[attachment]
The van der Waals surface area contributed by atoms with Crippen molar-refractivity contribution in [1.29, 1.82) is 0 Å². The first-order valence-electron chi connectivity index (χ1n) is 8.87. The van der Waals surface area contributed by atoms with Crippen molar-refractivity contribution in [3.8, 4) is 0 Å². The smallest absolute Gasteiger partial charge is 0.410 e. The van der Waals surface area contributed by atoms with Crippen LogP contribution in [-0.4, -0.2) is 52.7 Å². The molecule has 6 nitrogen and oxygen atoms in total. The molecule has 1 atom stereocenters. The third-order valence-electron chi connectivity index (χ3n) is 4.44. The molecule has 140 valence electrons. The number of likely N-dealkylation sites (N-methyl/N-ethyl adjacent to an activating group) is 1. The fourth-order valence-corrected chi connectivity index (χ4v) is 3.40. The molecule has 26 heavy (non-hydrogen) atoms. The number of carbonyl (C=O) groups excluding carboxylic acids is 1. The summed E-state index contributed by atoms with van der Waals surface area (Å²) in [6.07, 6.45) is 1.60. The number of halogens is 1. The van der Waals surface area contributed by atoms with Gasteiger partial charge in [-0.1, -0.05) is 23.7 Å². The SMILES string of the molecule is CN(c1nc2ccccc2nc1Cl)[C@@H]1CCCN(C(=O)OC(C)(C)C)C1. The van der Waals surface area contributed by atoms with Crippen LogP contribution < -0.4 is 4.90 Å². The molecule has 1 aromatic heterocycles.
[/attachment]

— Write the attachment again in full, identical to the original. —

The van der Waals surface area contributed by atoms with Crippen molar-refractivity contribution in [1.29, 1.82) is 0 Å². The first-order valence-electron chi connectivity index (χ1n) is 8.87. The van der Waals surface area contributed by atoms with Crippen molar-refractivity contribution in [3.8, 4) is 0 Å². The smallest absolute Gasteiger partial charge is 0.410 e. The van der Waals surface area contributed by atoms with Crippen LogP contribution in [-0.4, -0.2) is 52.7 Å². The molecule has 6 nitrogen and oxygen atoms in total. The molecule has 1 atom stereocenters. The third-order valence-electron chi connectivity index (χ3n) is 4.44. The molecule has 140 valence electrons. The number of likely N-dealkylation sites (N-methyl/N-ethyl adjacent to an activating group) is 1. The fourth-order valence-corrected chi connectivity index (χ4v) is 3.40. The molecule has 26 heavy (non-hydrogen) atoms. The number of carbonyl (C=O) groups excluding carboxylic acids is 1. The summed E-state index contributed by atoms with van der Waals surface area (Å²) in [6.07, 6.45) is 1.60. The number of halogens is 1. The van der Waals surface area contributed by atoms with Gasteiger partial charge in [-0.1, -0.05) is 23.7 Å². The SMILES string of the molecule is CN(c1nc2ccccc2nc1Cl)[C@@H]1CCCN(C(=O)OC(C)(C)C)C1. The van der Waals surface area contributed by atoms with Crippen LogP contribution < -0.4 is 4.90 Å². The molecule has 1 aromatic heterocycles.